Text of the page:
“How Can You Defend Those Drunk Drivers?”

Posted by Lawrence Taylor on October 9th, 2012

It always surprises me how many people are outraged that I would defend someone accused by the police of a crime – particularly of drunk driving. Arrest increasingly means guilt, and there is a public perception of criminal defense attorneys as being obstructionist, nefarious and somehow unethical. Certainly, every defense attorney tires of the ubiquitous cocktail party question: “How can you defend them?”

The answer to that question is complex, involving issues of possible innocence, inaccurate evidence, overcharging by the prosecutor, guarding constitutional rights, false or untrustworthy testimony, ensuring a fair trial, protection from unfair laws and harsh/illegal punishment — and just keeping the government honest.

One of the better answers was provided some years ago by United States Supreme Court Justice Byron White in the landmark case of United States vs. Wade, 388 U.S. 218 (1967):


Law enforcement officers have the obligation to convict the guilty and to make sure they do not convict the innocent. They must be dedicated to making the criminal trial a procedure for the ascertainment of the true facts surrounding the commission of the crime. To this extent, our so-called adversary system is not adversary at all; nor should it be. But defense counsel has no comparable obligation to ascertain or present the truth. Our system assigns him a different mission. He must be and is interested in preventing the conviction of the innocent, but, absent a voluntary plea of guilty, we also insist that he defend his client whether he is innocent or guilty. The State has the obligation to present the evidence. Defense counsel need present nothing, even if he knows what the truth is. He need not furnish any witnesses to the police, or reveal any confidences of his client, or furnish any other information to help the prosecution’s case. If he can confuse a witness, even a truthful one, or make him appear at a disadvantage, unsure or indecisive, that will be his normal course.

Our interest in not convicting the innocent permits counsel to put the State to its proof, to put the State’s case in the worst possible light, regardless of what he thinks or knows to be the truth. Undoubtedly there are some limits which defense counsel must observe but more often than not, defense counsel will cross-examine a prosecution witness, and impeach him if he can, even if he thinks the witness is telling the truth, just as he will attempt to destroy a witness who he thinks is lying. In this respect, as part of our modified adversary system and as part of the duty imposed on the most honorable defense counsel, we countenance or require conduct which in many instances has little, if any, relation to the search for truth.


Some fine day, you or someone close to you will be arrested and charged with a criminal offense. That person may or may not be innocent, but you will pray that he or she is defended against the overwhelming forces of the government by a competent attorney.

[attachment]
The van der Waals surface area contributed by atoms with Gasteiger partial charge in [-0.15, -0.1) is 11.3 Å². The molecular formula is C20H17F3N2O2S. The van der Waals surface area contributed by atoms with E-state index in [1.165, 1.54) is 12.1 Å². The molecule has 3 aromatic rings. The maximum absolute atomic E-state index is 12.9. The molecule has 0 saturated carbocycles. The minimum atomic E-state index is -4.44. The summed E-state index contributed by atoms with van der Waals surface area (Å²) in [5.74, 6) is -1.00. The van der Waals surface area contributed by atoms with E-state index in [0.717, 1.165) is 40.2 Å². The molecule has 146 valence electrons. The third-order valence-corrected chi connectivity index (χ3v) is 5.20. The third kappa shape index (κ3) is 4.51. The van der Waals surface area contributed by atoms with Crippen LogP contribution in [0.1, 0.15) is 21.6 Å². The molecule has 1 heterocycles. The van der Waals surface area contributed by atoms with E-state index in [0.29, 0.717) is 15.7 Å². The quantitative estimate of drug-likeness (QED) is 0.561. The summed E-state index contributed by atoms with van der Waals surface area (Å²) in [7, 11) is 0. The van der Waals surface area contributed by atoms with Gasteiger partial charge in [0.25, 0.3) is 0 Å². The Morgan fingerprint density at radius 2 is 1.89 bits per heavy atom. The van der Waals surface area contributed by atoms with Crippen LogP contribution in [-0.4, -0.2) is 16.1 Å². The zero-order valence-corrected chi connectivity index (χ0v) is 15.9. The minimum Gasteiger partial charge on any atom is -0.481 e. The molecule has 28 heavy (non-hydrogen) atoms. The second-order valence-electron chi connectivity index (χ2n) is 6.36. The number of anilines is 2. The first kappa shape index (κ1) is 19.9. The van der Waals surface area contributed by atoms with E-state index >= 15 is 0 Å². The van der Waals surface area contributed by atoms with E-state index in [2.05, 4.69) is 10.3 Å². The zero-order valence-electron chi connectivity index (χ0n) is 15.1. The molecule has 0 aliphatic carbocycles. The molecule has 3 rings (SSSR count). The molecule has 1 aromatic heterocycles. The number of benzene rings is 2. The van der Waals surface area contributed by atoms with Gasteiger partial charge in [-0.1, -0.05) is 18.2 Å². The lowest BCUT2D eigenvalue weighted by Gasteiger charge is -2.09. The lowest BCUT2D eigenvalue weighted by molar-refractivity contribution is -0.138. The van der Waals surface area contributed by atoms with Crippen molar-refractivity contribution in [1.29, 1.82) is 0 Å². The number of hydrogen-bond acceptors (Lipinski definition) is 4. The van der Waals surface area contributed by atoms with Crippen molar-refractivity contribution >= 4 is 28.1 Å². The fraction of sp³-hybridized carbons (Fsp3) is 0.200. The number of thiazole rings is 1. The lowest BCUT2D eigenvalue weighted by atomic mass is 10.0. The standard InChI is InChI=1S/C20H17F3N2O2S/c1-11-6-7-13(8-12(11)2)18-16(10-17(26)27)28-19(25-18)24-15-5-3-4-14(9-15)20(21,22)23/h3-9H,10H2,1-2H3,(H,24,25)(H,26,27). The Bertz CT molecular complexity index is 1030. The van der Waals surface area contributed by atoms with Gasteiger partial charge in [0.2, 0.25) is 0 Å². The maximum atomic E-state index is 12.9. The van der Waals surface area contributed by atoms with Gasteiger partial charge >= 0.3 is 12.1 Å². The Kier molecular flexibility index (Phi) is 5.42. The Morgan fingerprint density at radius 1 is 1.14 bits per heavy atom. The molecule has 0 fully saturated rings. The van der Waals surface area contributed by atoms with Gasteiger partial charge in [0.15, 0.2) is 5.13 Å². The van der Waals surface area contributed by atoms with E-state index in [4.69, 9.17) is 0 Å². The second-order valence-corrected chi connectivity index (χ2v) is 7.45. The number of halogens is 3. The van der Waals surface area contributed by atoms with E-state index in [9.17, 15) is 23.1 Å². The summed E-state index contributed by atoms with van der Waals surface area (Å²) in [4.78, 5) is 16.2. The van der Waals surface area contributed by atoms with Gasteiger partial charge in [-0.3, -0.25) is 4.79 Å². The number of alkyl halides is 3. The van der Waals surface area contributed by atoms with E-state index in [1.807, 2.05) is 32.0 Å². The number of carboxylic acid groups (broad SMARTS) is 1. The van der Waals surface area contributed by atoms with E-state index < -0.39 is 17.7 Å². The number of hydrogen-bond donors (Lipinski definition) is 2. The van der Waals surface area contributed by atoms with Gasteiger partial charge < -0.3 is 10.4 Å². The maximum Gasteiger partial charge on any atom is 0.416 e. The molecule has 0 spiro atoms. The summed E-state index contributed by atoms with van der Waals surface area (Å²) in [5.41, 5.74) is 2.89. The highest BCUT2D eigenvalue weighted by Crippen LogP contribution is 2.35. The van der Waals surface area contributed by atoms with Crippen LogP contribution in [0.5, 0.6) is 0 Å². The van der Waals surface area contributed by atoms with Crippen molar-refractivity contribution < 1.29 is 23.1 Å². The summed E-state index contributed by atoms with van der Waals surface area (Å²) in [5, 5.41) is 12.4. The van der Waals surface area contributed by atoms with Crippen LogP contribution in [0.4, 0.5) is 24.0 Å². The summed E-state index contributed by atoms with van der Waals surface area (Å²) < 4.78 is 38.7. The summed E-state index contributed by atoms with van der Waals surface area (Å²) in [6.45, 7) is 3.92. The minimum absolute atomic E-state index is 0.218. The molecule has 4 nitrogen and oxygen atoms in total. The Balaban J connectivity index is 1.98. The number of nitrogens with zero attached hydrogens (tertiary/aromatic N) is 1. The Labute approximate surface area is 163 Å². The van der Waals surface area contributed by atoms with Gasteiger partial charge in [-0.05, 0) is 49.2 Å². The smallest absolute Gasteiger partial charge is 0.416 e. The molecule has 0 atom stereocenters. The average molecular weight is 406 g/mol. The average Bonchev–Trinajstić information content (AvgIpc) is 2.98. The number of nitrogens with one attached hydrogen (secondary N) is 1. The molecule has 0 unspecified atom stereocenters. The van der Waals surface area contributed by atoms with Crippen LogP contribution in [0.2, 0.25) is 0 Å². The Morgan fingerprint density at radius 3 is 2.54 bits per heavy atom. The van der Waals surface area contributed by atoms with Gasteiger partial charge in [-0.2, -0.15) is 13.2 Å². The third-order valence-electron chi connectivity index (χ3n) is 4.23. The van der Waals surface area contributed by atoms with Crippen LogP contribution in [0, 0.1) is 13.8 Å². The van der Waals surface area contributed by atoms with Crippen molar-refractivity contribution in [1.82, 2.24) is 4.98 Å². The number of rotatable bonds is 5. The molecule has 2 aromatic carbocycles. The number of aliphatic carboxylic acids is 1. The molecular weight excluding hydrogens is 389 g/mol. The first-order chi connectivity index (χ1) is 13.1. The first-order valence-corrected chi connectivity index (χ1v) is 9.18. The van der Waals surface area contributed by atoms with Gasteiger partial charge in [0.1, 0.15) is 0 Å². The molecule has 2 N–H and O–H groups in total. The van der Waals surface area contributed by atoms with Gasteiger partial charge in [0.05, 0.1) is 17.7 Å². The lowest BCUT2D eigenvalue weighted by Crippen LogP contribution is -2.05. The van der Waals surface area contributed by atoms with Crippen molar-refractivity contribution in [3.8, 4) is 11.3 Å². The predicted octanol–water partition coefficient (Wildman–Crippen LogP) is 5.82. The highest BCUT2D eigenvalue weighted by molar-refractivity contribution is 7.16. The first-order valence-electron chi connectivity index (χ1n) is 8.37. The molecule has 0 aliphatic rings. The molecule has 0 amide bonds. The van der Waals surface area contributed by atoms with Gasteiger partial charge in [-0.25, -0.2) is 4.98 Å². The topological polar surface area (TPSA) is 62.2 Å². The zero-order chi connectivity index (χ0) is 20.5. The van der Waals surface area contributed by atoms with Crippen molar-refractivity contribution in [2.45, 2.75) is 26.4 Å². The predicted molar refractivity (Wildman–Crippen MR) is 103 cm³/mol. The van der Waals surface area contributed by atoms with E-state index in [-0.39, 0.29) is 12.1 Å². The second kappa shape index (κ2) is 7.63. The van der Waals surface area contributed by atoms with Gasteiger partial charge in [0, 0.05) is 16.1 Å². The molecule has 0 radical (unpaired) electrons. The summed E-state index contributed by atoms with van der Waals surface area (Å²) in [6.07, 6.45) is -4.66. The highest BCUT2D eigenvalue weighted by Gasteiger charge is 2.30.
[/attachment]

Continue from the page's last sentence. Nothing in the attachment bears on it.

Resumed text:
If that doesn’t do it, read To Kill a Mockingbird by Harper Lee.
 

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  • DUI – The Constitution Need Not Apply

    Well stated.
    "Some fine day you or someone close to you will be arrested and charged with a criminal offense."
      IncrIncreasingly, that offense will be DUI.  Something like 500,000 arrests every year, making criminals of hard-working, law-abiding, productive members of a community who were NO danger to anyone.  It's only a matter of time before it negatively affects you or a loved one.  Thus will begin your education into the tyrannical nature of the state in pusuit of DUI convictions.
    The "cure" (overzealous enforcement) has become more damaging to society than the "disease" of drunk driving.
     

  • http://cantorduilawyers.com Cantor

    In our fine State of Arizona, the lowered limits, task forces, traps, all have increased the number of drunk driving arrests for folks that are seemingly out for dinner. I agree that one should exercise great caution but where do you draw the line? The speed limit on most of our major surface streets is 45 mph which means that most vehicles are traveling at a rate of speed in excess of 50 mph. Trust me, speed is more of a contributing factor in most accidents than alcohol. Good people can and will be arrested for DUI, it's how you handle it that makes the person.

  • Tani T

    I am quite appalled that the courts in this country will presume you are "Guilty". And the burden is on you to prove your innocence. Sorry state of affairs !

  • TemporalBeing

    The courts presume innocence until proven guilty; the prosecutor however presumes guilty until innocent, and one role of the defence attorney is to presume innocence as well to counter the prosecution.
    That said…I think the question "How could you defend them?" could be turned back – "How could you not?", for all the reasons listed in this article.

  • Alissa Banks

    I agree. The constitution is set up to help the accused "Innocent until proven guilty" and <a href="http://www.utahdefenseattorney.net/criminal-defense/dui/utah-dui-defense-strategy">dui lawyers in salt lake city</a> are good at demonstrating this. I like this insightful article!

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